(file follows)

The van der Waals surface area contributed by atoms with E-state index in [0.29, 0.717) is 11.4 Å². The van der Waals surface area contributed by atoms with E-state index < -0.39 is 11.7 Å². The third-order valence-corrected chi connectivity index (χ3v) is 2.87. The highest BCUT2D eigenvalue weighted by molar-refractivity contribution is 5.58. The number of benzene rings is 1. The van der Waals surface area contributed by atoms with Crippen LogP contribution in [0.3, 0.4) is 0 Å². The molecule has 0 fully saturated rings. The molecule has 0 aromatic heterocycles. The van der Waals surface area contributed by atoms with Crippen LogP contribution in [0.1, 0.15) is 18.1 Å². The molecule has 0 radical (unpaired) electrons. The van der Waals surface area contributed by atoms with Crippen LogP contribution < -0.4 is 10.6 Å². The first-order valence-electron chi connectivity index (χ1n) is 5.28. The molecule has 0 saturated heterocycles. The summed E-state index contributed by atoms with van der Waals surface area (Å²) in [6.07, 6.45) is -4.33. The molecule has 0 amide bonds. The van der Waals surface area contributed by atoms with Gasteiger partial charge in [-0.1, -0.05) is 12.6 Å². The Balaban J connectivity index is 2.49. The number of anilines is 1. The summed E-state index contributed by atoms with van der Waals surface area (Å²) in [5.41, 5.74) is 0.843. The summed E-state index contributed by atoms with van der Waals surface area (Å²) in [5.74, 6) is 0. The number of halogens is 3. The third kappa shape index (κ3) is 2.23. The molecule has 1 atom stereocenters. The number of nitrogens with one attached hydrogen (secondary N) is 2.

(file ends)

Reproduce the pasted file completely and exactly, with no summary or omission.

The van der Waals surface area contributed by atoms with E-state index in [0.29, 0.717) is 11.4 Å². The van der Waals surface area contributed by atoms with E-state index < -0.39 is 11.7 Å². The third-order valence-corrected chi connectivity index (χ3v) is 2.87. The highest BCUT2D eigenvalue weighted by molar-refractivity contribution is 5.58. The number of benzene rings is 1. The van der Waals surface area contributed by atoms with Crippen LogP contribution in [0.3, 0.4) is 0 Å². The molecule has 0 fully saturated rings. The molecule has 0 aromatic heterocycles. The van der Waals surface area contributed by atoms with Crippen LogP contribution in [0.1, 0.15) is 18.1 Å². The molecule has 0 radical (unpaired) electrons. The van der Waals surface area contributed by atoms with Crippen LogP contribution < -0.4 is 10.6 Å². The first-order valence-electron chi connectivity index (χ1n) is 5.28. The molecule has 0 saturated heterocycles. The summed E-state index contributed by atoms with van der Waals surface area (Å²) in [6.07, 6.45) is -4.33. The molecule has 0 amide bonds. The van der Waals surface area contributed by atoms with Gasteiger partial charge in [-0.1, -0.05) is 12.6 Å². The Balaban J connectivity index is 2.49. The number of anilines is 1. The summed E-state index contributed by atoms with van der Waals surface area (Å²) in [5.41, 5.74) is 0.843. The summed E-state index contributed by atoms with van der Waals surface area (Å²) in [5.74, 6) is 0. The number of halogens is 3. The third kappa shape index (κ3) is 2.23. The molecule has 1 atom stereocenters. The number of nitrogens with one attached hydrogen (secondary N) is 2.